What Are Negative Keywords?
Negative keywords are words or phrases you can add to pay-per-click (PPC) campaigns to prevent your ads from appearing on irrelevant sites or videos. Or in search results when users search for those terms (or closely related terms).
For example, a luxury shoe retailer running a search campaign might add “cheap” as a negative keyword in Google Ads. To prevent their ads from appearing when people search for cheap shoes.
Negative keyword targeting can help you to:
- Save money. Search advertising works on a PPC basis.Negative keywords help you avoid paying for clicks from people who aren’t interested in your products or services.
- Improve your Quality Score. Negative keywords can make your ads more relevant to your landing pages and boost your Quality Score (a Google metric that affects whether and where your ads show).
- Boost conversions. Because negative keywords help you spend your budget more effectively and earn better ad placement, you can expect more clicks and conversions (e.g., sales).
- Protect your brand image. If you don’t use negative keywords, there’s a bigger chance your brand will be associated with terms or topics you don’t like (e.g., “cheap”).
What Are the Negative Keyword Match Types?
When you add a negative keyword to a campaign, you need to choose a keyword match type. This determines the scope of queries that are excluded.
Let’s explore the these match types through some negative keyword examples:
Broad Match Negative Keywords
Broad match is the default setting for negative keywords in Google Ads.
If a search query includes all of your negative keyword terms in any order, your ad won’t be triggered.
For example, if your negative keyword is “mountain bikes,” and someone searches for “bikes mountain,” your ad won’t show. Because it contains all of your negative keyword terms.
But your ad might display if the search includes only some of your negative keyword terms. Even if the search has terms that are very close to your negative keyword.
Using the same example, if someone searches for “mountain bike,” your ad could show. Because your negative keyword included the “s” in “bikes.”
Here’s a graphic to help illustrate:
Phrase Match Negative Keywords
With negative phrase match, your ad will not show if the search query includes the specific keyword terms in the specified order.
Although the search query can include additional words, your ad won’t display as long as it contains all of your keyword terms in the same sequence.
For example, if your negative keyword is “mountain bikes,” and someone searches for “trek mountain bikes,” your ad won’t show.
Your ad can appear if the order of the keyword terms is different or if the terms have an extra character. For example, if someone searches for “bikes mountain.”
Exact Match Negative Keywords
With negative exact match keywords, your ad won’t show if the search query precisely matches the keyword terms in the exact same order—without additional words or characters.
If your negative keyword is “mountain bikes,” and someone searches for “mountain bikes,” your ad won’t show.
But if someone searches for “bikes mountain” or “mountain bike,” your ad could appear.
Account-Level vs. Campaign-Level vs. Ad Group-Level Keywords
Google Ads accounts are organized in three levels: account, campaigns, and ad groups.
You can add negative keywords at the account, ad group, and campaign level.
Account-level negative keywords apply to all campaigns within your account.
Instead of adding the same negative keywords to each campaign, you can manage them at the account level. To save time and reduce the chances of human error.
For example, you can create a list of search terms you consider harmful for your brand. And apply it instantly to all campaigns at the account level.
Campaign-level negative keywords apply to all ads within that campaign.
If you add “free” as a campaign-level negative keyword, none of your ads in that campaign will appear for searches containing the word “free.”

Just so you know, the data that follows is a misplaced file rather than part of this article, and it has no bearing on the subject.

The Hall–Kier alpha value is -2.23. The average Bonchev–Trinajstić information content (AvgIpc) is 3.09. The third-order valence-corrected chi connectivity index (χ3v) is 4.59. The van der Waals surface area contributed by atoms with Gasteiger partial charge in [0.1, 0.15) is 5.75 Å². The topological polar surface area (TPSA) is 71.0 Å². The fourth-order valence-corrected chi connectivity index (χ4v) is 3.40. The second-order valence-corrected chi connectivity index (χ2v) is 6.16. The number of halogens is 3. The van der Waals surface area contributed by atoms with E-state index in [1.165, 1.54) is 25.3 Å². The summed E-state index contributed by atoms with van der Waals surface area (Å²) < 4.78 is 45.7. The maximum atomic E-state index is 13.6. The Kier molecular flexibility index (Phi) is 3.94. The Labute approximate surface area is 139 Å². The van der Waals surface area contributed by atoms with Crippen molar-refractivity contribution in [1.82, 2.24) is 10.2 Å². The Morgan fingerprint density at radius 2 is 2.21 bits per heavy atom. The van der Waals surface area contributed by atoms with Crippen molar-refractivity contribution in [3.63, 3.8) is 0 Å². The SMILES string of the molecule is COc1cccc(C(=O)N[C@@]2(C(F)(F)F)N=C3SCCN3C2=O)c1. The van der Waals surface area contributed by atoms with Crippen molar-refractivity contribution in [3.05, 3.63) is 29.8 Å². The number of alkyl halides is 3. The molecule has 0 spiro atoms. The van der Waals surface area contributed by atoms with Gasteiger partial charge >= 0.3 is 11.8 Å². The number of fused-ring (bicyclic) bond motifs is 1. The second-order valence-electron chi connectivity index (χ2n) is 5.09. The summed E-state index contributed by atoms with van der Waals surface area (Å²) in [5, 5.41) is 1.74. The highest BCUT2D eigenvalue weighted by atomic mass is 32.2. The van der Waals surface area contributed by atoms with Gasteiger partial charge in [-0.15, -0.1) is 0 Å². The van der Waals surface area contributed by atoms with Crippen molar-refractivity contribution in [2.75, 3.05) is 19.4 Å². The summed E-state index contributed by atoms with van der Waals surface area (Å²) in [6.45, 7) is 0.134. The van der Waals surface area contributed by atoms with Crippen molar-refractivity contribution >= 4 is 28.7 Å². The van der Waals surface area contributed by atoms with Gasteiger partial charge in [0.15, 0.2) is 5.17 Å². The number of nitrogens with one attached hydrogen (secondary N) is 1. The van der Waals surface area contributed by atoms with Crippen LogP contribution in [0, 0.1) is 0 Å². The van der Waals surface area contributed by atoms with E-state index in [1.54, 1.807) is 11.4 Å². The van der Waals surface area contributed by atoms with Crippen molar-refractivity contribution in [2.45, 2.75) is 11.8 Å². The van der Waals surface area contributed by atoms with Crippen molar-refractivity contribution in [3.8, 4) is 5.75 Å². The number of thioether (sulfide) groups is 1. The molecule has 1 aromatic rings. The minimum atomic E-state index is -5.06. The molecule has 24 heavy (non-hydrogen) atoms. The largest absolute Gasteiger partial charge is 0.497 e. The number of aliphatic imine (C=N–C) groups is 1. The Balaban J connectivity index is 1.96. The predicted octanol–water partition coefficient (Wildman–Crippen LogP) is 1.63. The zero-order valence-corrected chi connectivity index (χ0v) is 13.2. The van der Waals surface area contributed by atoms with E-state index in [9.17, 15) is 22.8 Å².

Ad group-level negative keywords apply to specific ad groups within a campaign. To give you more control over which ads show up for which searches.
Let’s say you’re running a holiday shoe campaign. And you have an ad group for “running shoes” and another ad group for “dress shoes.”
You might want to add “formal” as a negative keyword for the “running shoes” ad group. And “casual” as a negative keyword for the “dress shoes” ad group.
Use campaign-level negative keywords for broad terms that are irrelevant for your entire campaign.
And use ad group-level negative keywords for specific terms that are relevant to some ad groups but not others.
Further reading: What Is Google Ads & How Does It Work? A Comprehensive Guide
How to Find Negative Keywords
Here are five ways to find negative keywords for your PPC campaigns:
Do Keyword Research
Start with some basic keyword research using a keyword research tool.
This helps you see what people are searching for in your niche. And uncover thousands of keyword ideas.
Start by entering your campaign’s main keyword into the Keyword Magic Tool. Then, select your location and click “Search.”
You’ll get a list of keyword ideas based on your seed keyword. And helpful metrics like average monthly search volume, search intent (the reason for a searcher’s query), cost per click (CPC), and more.
Note all the keywords (or parts of keywords) that are irrelevant to your campaign.
For example, if you own a premium shoe store, you might find irrelevant search terms like “cheap shoes,” “outlet shoes,” or “second hand shoes.”
These are all potential negative keywords.
See What Competitors Are Bidding On
Competitors (and indirect competitors) may bid on keywords that are similar to yours but not exactly relevant to your brand.
So, their keyword lists can provide good inspiration for negative keywords.
You can analyze a competitor’s PPC keywords with Semrush’s Advertising Research tool.
Just enter their domain, choose your country, and click “Search.”
Then, scroll down to the “Paid Search Positions” table.
In our example, we’ve analyzed a discount shoe retailer.
From these results, a luxury shoe retailer might choose negative keywords like “discount boots” and “kids nikes on sale.”
Search Manually on Google
If you don’t want to use a negative keyword tool, you can search manually on Google.
Simply search a term related to your intended ad, then scan the results page for irrelevant terms.
For example, if you sell professional mountain bikes, search for “mountain bikes.”
You may spot irrelevant keywords such as “emountain” or “recreational bikes.”
And add any unrelated keywords to your negative keywords list.
Google’s autocomplete feature can also help you identify negative keywords.